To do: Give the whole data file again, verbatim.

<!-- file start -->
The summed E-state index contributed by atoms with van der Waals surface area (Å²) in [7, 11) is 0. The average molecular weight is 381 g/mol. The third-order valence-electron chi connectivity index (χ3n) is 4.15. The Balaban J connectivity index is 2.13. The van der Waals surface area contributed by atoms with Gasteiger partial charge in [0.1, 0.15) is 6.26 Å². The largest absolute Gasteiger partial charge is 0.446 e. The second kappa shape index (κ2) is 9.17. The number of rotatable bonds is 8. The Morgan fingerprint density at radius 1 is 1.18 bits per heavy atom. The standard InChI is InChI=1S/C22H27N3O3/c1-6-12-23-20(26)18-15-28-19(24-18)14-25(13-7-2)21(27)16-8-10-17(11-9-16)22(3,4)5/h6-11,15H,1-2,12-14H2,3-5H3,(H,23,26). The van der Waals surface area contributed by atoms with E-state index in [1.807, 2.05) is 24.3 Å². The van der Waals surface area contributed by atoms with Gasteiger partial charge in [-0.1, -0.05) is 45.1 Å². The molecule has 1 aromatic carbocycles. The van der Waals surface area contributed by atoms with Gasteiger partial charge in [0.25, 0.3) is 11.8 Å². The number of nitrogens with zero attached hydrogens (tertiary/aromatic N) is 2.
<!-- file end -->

The summed E-state index contributed by atoms with van der Waals surface area (Å²) in [7, 11) is 0. The average molecular weight is 381 g/mol. The third-order valence-electron chi connectivity index (χ3n) is 4.15. The Balaban J connectivity index is 2.13. The van der Waals surface area contributed by atoms with Gasteiger partial charge in [0.1, 0.15) is 6.26 Å². The largest absolute Gasteiger partial charge is 0.446 e. The second kappa shape index (κ2) is 9.17. The number of rotatable bonds is 8. The Morgan fingerprint density at radius 1 is 1.18 bits per heavy atom. The standard InChI is InChI=1S/C22H27N3O3/c1-6-12-23-20(26)18-15-28-19(24-18)14-25(13-7-2)21(27)16-8-10-17(11-9-16)22(3,4)5/h6-11,15H,1-2,12-14H2,3-5H3,(H,23,26). The van der Waals surface area contributed by atoms with E-state index in [1.807, 2.05) is 24.3 Å². The van der Waals surface area contributed by atoms with Gasteiger partial charge in [-0.1, -0.05) is 45.1 Å². The molecule has 1 aromatic carbocycles. The van der Waals surface area contributed by atoms with Gasteiger partial charge in [0.25, 0.3) is 11.8 Å². The number of nitrogens with zero attached hydrogens (tertiary/aromatic N) is 2.